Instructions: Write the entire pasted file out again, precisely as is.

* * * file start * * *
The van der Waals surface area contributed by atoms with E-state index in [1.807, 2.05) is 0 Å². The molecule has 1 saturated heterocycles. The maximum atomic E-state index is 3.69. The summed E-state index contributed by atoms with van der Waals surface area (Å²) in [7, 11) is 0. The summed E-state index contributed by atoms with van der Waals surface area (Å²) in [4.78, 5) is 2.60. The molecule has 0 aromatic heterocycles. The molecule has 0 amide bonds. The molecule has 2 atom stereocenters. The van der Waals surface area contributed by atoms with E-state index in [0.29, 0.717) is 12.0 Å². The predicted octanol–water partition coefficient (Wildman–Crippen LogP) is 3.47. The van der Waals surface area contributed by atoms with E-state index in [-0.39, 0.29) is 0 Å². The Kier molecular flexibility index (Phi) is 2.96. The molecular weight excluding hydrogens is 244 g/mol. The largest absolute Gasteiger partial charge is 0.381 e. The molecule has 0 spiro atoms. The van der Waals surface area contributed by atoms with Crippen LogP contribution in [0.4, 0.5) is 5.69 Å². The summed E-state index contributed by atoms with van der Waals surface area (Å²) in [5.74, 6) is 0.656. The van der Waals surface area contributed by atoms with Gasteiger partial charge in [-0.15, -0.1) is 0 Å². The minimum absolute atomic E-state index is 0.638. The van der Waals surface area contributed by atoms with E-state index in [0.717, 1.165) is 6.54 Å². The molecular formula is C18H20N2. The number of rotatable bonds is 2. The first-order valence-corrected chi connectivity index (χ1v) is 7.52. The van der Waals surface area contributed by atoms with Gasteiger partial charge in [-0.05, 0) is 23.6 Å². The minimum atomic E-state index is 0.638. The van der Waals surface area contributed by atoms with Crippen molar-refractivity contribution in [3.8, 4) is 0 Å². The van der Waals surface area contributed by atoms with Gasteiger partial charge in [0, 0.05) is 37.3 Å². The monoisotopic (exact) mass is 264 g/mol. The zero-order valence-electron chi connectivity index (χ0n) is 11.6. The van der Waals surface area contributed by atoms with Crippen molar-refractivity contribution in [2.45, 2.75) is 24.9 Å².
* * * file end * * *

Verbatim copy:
The van der Waals surface area contributed by atoms with E-state index in [1.807, 2.05) is 0 Å². The molecule has 1 saturated heterocycles. The maximum atomic E-state index is 3.69. The summed E-state index contributed by atoms with van der Waals surface area (Å²) in [7, 11) is 0. The summed E-state index contributed by atoms with van der Waals surface area (Å²) in [4.78, 5) is 2.60. The molecule has 0 aromatic heterocycles. The molecule has 0 amide bonds. The molecule has 2 atom stereocenters. The van der Waals surface area contributed by atoms with E-state index in [0.29, 0.717) is 12.0 Å². The predicted octanol–water partition coefficient (Wildman–Crippen LogP) is 3.47. The van der Waals surface area contributed by atoms with E-state index in [-0.39, 0.29) is 0 Å². The Kier molecular flexibility index (Phi) is 2.96. The molecular weight excluding hydrogens is 244 g/mol. The largest absolute Gasteiger partial charge is 0.381 e. The molecule has 0 spiro atoms. The van der Waals surface area contributed by atoms with Crippen LogP contribution in [0.4, 0.5) is 5.69 Å². The summed E-state index contributed by atoms with van der Waals surface area (Å²) in [5.74, 6) is 0.656. The van der Waals surface area contributed by atoms with Gasteiger partial charge in [-0.15, -0.1) is 0 Å². The minimum absolute atomic E-state index is 0.638. The van der Waals surface area contributed by atoms with E-state index in [0.717, 1.165) is 6.54 Å². The molecular formula is C18H20N2. The number of rotatable bonds is 2. The first-order valence-corrected chi connectivity index (χ1v) is 7.52. The van der Waals surface area contributed by atoms with Gasteiger partial charge in [-0.05, 0) is 23.6 Å². The minimum atomic E-state index is 0.638. The van der Waals surface area contributed by atoms with Crippen molar-refractivity contribution in [3.8, 4) is 0 Å². The van der Waals surface area contributed by atoms with Gasteiger partial charge in [0, 0.05) is 37.3 Å². The monoisotopic (exact) mass is 264 g/mol. The zero-order valence-electron chi connectivity index (χ0n) is 11.6. The van der Waals surface area contributed by atoms with Crippen molar-refractivity contribution in [2.45, 2.75) is 24.9 Å².